May 17 2018

Turkish deputy PM says CIA, FBI, and Islamist group in plot over banker’s sentence

A U.S. federal court’s sentencing of a Turkish banker for his part in a plot to bypass sanctions on Iran lacks any legal foundation and was a plot staged by the CIA, FBI and the U.S. judiciary together with an exile Turkish Islamist group, Turkish Deputy Prime Minister Bekir Bozdağ said on Twitter on Thursday.

A New York court sentenced Mehmet Hakan Atilla, a former deputy general manager of state-owned Halkbank, to the comparatively light sentence of 32 months on Wednesday, after the judge concluded he was but a cog in a larger scheme to use gold from Turkey to pay for oil and gas from Iran and then launder the transactions through Turkish banks.

Turkish-Iranian billionaire gold trader Reza Zarrab pleaded to guilty to running the scheme, turned state’s witness and also testified that Turkish President Recep Tayyip Erdoğan had given him the green light and said a minister had taken millions of dollars in bribes to cover up the plot.

Bozdağ said the court decision was a result of a “fictitious trial” and accused the U.S. court of violating the law and announcing a pre-determined verdict.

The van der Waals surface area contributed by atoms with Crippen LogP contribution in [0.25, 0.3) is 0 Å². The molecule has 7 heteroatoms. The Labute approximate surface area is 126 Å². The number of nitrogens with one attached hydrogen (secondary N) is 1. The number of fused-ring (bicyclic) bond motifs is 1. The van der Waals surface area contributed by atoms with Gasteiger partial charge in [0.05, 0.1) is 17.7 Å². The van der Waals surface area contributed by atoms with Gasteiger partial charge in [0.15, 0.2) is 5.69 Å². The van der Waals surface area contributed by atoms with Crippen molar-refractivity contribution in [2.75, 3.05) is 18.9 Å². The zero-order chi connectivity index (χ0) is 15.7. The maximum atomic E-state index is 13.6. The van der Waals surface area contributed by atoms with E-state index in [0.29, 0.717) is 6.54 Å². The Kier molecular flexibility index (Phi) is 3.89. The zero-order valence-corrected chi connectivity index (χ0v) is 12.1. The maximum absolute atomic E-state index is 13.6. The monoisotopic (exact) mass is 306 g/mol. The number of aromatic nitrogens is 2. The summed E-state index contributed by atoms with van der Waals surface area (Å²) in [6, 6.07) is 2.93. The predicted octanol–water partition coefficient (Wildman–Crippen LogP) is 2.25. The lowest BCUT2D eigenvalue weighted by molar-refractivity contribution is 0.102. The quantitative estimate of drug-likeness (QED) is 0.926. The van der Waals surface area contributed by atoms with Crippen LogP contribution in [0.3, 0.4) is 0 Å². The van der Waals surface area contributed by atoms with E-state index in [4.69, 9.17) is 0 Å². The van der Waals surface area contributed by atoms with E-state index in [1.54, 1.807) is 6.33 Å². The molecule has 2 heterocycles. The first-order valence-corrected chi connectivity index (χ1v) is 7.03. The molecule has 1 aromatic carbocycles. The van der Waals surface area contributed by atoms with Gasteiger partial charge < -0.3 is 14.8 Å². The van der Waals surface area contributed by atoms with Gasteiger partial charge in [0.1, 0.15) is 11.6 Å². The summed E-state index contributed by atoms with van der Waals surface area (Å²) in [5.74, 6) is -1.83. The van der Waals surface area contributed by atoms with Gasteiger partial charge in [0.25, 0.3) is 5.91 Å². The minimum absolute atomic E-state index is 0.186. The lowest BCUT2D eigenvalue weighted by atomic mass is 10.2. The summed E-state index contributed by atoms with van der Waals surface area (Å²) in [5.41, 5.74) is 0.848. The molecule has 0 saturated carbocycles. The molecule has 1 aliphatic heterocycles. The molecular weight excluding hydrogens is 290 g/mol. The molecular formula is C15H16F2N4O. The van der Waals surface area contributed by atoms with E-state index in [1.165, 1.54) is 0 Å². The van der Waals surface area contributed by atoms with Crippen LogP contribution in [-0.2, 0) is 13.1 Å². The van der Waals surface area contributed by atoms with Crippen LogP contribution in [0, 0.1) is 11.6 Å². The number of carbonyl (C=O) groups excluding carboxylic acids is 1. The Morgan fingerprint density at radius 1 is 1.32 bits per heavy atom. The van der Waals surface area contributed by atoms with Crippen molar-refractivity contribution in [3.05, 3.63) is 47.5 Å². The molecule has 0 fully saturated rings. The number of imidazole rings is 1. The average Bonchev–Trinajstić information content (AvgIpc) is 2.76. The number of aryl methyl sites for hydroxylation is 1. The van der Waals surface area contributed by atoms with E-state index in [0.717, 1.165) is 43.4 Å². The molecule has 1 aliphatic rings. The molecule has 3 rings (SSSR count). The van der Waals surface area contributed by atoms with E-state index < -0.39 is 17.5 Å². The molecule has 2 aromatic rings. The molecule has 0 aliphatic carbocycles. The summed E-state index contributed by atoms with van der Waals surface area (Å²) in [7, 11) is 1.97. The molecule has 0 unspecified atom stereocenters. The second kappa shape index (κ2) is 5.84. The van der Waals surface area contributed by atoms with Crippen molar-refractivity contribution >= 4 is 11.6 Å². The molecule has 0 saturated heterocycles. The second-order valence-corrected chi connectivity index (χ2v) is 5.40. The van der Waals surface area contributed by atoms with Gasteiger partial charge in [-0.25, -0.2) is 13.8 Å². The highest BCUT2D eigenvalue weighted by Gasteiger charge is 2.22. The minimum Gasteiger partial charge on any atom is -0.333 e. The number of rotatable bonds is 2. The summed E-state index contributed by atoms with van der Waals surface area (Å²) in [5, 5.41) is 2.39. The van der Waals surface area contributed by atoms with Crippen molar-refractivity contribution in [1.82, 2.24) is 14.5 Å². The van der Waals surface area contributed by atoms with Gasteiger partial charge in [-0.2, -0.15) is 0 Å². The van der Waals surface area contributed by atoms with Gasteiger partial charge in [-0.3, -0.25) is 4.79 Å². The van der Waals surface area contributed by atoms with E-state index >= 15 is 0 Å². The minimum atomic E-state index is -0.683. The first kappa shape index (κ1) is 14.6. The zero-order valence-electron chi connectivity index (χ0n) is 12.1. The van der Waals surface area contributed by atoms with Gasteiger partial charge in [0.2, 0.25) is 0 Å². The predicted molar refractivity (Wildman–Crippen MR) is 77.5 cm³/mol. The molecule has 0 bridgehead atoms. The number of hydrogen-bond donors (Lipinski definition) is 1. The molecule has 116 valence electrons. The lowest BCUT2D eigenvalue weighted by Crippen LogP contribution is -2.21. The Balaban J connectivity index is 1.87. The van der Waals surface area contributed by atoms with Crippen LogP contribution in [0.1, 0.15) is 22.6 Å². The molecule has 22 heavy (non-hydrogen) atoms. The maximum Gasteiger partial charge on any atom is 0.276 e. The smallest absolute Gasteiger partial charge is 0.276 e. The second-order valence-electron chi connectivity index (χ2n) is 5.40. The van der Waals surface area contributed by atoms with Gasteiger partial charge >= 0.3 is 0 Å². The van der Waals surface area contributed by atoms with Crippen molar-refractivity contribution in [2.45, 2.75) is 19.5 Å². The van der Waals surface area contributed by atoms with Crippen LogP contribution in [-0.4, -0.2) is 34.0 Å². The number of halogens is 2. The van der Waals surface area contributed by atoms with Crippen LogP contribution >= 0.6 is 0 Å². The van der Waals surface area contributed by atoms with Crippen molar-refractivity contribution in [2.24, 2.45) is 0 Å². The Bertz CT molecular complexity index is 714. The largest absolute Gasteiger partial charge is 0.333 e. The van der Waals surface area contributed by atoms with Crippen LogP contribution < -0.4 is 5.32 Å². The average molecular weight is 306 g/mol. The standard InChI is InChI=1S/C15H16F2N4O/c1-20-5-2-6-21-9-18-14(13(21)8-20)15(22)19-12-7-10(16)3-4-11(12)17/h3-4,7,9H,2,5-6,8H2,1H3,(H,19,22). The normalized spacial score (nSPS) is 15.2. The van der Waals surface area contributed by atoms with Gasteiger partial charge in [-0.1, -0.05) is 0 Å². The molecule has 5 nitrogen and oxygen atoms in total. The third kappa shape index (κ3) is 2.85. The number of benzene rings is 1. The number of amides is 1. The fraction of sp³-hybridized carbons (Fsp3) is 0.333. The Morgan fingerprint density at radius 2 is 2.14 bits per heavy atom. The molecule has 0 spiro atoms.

Bozdağ accused U.S. authorities of acting in coordination with what the Turkish government calls the Fethullahist Terror Organisation (FETÖ), followers of the U.S.-based Turkish Islamist preacher Fethullah Gülen, formerly an ally of the Turkish government, who it now accuses of masterminding a failed military coup in Turkey in 2016.

“There is no crime committed, no criminal, no criminal evidence, no fair judgment, no independent court, no impartial judge and no prosecutor. But there's a play with a script written and staged by the CIA, the FBI, the FETÖ, the U.S. judiciary,” Bozdağ said. 

Bozdağ said the verdict was political and accused the judge of being a favourite of FETÖ. He also accused the FBI of giving $50,000 to a witness with links to FETÖ and instructing him how to behave in the courtroom. He said a legal expert of the trial was from an organisation that had received donations from the Gülen movement. 

Turkey, Bozdağ said, was a sovereign and independent country. “Another country cannot judge Turkey and Turkey's institutions, and cannot sentence Turkey,” he said.